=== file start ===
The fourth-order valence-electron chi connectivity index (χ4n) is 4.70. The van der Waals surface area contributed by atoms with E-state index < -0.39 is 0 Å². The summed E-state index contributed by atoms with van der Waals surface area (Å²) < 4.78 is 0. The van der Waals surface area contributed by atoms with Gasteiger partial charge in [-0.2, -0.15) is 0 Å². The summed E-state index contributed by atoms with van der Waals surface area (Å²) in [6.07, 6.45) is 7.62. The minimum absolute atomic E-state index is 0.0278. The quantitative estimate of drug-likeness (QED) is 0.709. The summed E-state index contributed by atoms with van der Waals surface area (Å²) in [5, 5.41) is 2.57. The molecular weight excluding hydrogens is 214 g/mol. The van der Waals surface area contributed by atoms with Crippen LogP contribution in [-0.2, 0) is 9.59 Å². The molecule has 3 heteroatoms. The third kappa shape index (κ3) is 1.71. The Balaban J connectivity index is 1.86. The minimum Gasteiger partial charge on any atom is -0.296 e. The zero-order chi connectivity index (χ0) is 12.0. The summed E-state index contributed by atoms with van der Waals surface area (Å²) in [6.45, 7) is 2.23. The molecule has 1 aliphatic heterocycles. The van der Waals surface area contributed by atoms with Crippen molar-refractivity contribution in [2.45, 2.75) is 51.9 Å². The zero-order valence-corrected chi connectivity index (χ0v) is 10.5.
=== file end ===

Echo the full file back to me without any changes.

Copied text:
The fourth-order valence-electron chi connectivity index (χ4n) is 4.70. The van der Waals surface area contributed by atoms with E-state index < -0.39 is 0 Å². The summed E-state index contributed by atoms with van der Waals surface area (Å²) < 4.78 is 0. The van der Waals surface area contributed by atoms with Gasteiger partial charge in [-0.2, -0.15) is 0 Å². The summed E-state index contributed by atoms with van der Waals surface area (Å²) in [6.07, 6.45) is 7.62. The minimum absolute atomic E-state index is 0.0278. The quantitative estimate of drug-likeness (QED) is 0.709. The summed E-state index contributed by atoms with van der Waals surface area (Å²) in [5, 5.41) is 2.57. The molecular weight excluding hydrogens is 214 g/mol. The van der Waals surface area contributed by atoms with Crippen LogP contribution in [-0.2, 0) is 9.59 Å². The molecule has 3 heteroatoms. The third kappa shape index (κ3) is 1.71. The Balaban J connectivity index is 1.86. The minimum Gasteiger partial charge on any atom is -0.296 e. The zero-order chi connectivity index (χ0) is 12.0. The summed E-state index contributed by atoms with van der Waals surface area (Å²) in [6.45, 7) is 2.23. The molecule has 1 aliphatic heterocycles. The van der Waals surface area contributed by atoms with Crippen molar-refractivity contribution in [2.45, 2.75) is 51.9 Å². The zero-order valence-corrected chi connectivity index (χ0v) is 10.5.